Monday, 26 October 2009

Heaven and Earth; A Eulogy for William Dyce's 'Pegwell Bay'

Pegwell Bay, situated on the estuary of the River Stour between Ramsgate and Sandwich, is the setting for one of the most evocative images of the Pre-Raphaelite era. Subtitled 'A Recollection of October 5th 1858', William Dyce's painting was the result of a trip made in the autumn of that year, and depicts members of his family searching for shells and fossils on the beach of the then-popular holiday resort. The meticulous rendering of the cliff-face reflected Dyce's keen interest in geology, as did his careful treatment of the flint-encrusted strata of the beach below them. The barely-visible tail of Donati's comet in the sky above places the activities of the human figures below within the broader scheme of time and space, and its inclusion as a fundamental facet of Dyce's composition, mirrored his fascination with astronomy and with the workings of the heavens. The plein air feel to the painting is due the fact that, following Ruskin's precepts, Dyce made his initial studies in-situ, and the entire mood of the image is charged with questions about man and his place in nature. The location is also significant, as it was believed to be the first site of early Christian activity in the British Isles and was also a famous location for fossil hunters, particularly during the Victorian era, when the fascination for all things paleontological reached its zenith.

So expertly rendered, the chalk-cliffs of Dyce's painting are still clearly discernible to the contemporary onlooker. The car-park that overlooks the painting's viewpoint now lays in the vast shadow of 'Hugin', a viking longboat which was a gift from the people of Denmark to the population of the region in 1949 and which underwent extensive restoration in 2004. Hoverlloyd's 1960's cross-chanel port was located here, the vestiges of which have been almost entirely reclaimed by nature, particularly the concrete launch ramp that now trails off amid swathes of sedge and salt-flats now home to wading birds and willow warblers. Dominating the skyline is the mad, jugenstijl tower of the Belle Vue hotel which dwarfs the Victorian flint-built cottages that surround it, whilst in the sky, a continuous stream of freight aircraft fly low over the beach into Manston airport, forever replacing the mysterious comet which, like Breugel's 'Icarus', goes unnoticed by Dyce's crinolined subjects as they search the beach for their geological treasures.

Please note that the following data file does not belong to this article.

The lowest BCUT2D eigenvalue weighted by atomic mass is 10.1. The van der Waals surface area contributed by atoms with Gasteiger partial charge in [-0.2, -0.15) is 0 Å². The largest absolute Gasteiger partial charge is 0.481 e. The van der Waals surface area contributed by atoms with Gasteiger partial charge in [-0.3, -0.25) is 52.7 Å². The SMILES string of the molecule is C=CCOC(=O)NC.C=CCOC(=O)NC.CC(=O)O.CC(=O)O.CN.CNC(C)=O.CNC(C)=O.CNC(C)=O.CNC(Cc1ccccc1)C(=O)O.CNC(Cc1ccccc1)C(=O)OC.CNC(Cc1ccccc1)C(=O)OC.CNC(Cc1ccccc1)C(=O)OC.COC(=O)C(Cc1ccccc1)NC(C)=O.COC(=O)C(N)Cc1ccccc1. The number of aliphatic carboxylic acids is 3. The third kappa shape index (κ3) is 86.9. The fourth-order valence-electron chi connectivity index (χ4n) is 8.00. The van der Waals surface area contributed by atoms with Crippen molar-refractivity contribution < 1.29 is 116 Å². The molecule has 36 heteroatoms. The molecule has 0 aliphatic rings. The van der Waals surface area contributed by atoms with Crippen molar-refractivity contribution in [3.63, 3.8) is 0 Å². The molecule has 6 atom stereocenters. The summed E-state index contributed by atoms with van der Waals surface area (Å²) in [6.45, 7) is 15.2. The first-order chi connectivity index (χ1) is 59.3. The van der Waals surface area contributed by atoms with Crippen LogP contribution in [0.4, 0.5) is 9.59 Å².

Saturday, 17 October 2009

Quiet Witnesses

These simple chairs line the walls of the small North chapel of St. Clement, Old Romney in Kent. One of the most-visited of all the Marsh churches, it was built on an artificial mound to protect it from floodwaters. Old Romney churches have a sensibility that is unique, and in common say, with Fairfield and St. Mary-in-the-Marsh, St. Clement leaves a lasting impression on the visitor. Norman in origin, the nave was enlarged in the 13th century, when the aisles were added. Aside from this, it remains virtually unrestored, with an uneven floor, and a gallery which is reached by means of the narrow, somewhat vertiginous wooden staircase. Elsewhere, the rood-loft staircase, discovered in the 1920s retains its medieval door-frame. In the North chapel where these chairs reside is the mensa of the original medieval altar, with rails that date from the 18th century. The striking box pews also date from the late 18th century and retain the strawberry ice-cream pink that they were painted by the Rank film company for their film of 'Dr. Syn', based on Russell Thorndyke's novel 'A Tale of the Romney Marsh', written in 1915 and based on the exploits of the infamous 18th century smuggler in the region. The Royal Coat of Arms of George III also date back to the 18th century, which includes a lion with a benign yet smug expression. The capitals of the font are embellished with different figures and date back to the 14th century. Despite much depreciation, it is still possible to discern the characteristics of the individual grotesque creatures that they represent. Derek Jarman is buried in the churchyard, and his simple grave, marked by a solid piece of slate bearing his distinctive signature, often has flowers, messages and small votives that have been left by admirers as he lays in the shadow of the great yew near the church's perimeter fence.

Cowboy Small still rides the Range